I am practicing the school of thought where I speak as positively as possible about my baby girl’s hair so that the good vibes will have a trickle-down effect. This works sort of in the way of the “ask and you shall receive” maxim. In the recent past, I have had a tough time finding the most ideal solutions that her dense afro will accept. I have spent many dollars on special equipment and Type 4 products and little bows, just to have some of them clash with her hair or with our budding routine. Jai’s hair is stubborn and exceptional, reluctant to moisten, compressed all over. Her curls reach her shoulders, but one would not know this because of the compact nature of her tiny ringlets.
As the steward of her hair care, I am beginning to understand the gravity of my responsibility; even as she is still so young at age 2, our bonding over her hair nods politely towards physical and mental teaching moments. I recognize that self-esteem and favorable representation starts in our home and with me, mommy, as a curly-haired role model. This will be one area through which I am uncompromising.
Jai may not always love her curly hair, but mommy can help foster an appreciation of it.
We’ll learn how to work this together. We must.
According to the New World Encyclopedia, “. . .the average human head. . .has about 100,000 hair follicles.”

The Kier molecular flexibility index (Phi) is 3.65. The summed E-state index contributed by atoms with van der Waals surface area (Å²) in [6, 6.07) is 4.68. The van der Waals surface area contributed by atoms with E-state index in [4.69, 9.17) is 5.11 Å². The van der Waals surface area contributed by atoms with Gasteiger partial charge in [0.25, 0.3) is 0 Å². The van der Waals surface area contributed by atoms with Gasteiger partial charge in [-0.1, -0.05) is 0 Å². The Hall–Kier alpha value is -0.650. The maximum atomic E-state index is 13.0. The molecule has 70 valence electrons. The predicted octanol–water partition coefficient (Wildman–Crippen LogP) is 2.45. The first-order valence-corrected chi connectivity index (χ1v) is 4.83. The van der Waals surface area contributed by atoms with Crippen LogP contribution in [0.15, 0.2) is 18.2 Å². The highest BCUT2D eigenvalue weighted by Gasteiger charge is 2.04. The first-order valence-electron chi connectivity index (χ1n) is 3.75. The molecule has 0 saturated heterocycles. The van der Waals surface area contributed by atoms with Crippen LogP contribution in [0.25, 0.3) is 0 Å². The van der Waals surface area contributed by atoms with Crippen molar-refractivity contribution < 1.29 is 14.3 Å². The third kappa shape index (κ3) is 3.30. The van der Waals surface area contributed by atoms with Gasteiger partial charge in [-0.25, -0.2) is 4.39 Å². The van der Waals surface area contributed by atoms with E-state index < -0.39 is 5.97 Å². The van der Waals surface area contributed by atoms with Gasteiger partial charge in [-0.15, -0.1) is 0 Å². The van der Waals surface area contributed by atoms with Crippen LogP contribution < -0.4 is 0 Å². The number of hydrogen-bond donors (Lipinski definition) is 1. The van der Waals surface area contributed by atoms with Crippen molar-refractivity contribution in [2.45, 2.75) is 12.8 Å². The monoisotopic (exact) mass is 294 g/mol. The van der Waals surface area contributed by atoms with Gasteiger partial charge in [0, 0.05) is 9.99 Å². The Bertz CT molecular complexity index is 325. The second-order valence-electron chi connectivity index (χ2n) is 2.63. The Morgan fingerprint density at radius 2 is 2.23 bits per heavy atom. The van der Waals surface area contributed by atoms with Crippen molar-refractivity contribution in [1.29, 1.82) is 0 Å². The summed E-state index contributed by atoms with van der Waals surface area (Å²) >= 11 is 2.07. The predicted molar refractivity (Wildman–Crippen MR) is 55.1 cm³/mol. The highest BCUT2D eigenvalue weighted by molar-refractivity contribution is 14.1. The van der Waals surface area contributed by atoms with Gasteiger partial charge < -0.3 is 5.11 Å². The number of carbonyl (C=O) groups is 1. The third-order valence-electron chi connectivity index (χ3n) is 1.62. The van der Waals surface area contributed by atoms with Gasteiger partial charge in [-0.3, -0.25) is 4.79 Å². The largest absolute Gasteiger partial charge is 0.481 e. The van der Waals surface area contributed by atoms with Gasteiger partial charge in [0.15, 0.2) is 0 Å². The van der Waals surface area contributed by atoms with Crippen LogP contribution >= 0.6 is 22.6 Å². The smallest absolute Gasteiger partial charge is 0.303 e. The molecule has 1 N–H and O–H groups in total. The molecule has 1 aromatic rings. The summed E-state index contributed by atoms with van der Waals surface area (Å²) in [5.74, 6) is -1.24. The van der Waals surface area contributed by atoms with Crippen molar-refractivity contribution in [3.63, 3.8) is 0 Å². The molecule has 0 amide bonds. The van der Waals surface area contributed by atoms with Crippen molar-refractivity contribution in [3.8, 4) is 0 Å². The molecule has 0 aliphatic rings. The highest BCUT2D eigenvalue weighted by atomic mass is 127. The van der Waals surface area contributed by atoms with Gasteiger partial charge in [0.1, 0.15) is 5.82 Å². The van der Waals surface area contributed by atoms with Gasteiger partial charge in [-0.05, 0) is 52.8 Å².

I am completely certain, however, that Jai has one million hair follicles.
The reality behind this attribution can be due to the incredible thickness and the coily texture that she inherited, graduated results of that lovely machine called genetics. It is known that the thickness of African American hair “. . .results from a combination of both the size of the follicles themselves and how many of them line the scalp,” according to an article published by Stanford University. “The size of the follicles determines if the individual hair strands are thick or thin. Large follicles produce thick hairs. Equally important to hair thickness, the number of follicles on the scalp determines the actual number of hairs crowning the head. Lots of hairs equal thick hair.” Jai’s individual follicles are neverendingly vibrant and awake and producing perfectly healthy hair strands, almost overnight. These strands conveniently do not like to be touched, and we live through what is called “tender-headedness.”
Jai has a lot of big follicles in small areas of her scalp. Not regrettably, something like a million of them, for sure. This makes our (silent) agreement that much more resolute.
More so than the biological gift behind her hair halo are the implications of her own cultural endorsement. For decades, “black hair” has been a weight of controversy and pride, of adoption and negation, of abandonment and reception. It is one of the few celebrations black Americans have adapted as symbolic of feeling and illustration behind the whole of “the experience.” Black hair, like clothing and phrases and choices, are deliberate expressions of personalized truth that takes some time and patience to mold into.
My daughter, and the way she sees her hair, will differ greatly with how I have come to love my own and how I look at hers. It is essential that she finds her way within its conceptual depths, that she builds a rapport with the messages her hair sends out to the world as she will with countless other aspects of her life.
I paint the starting line for my young Jai. I encourage increasingly-thriving conversations and introspection. I enforce deep conditioning. I am confident that I can preserve a healthy system for her to follow as she ages. Though, she will have to find her own brand of hair glory.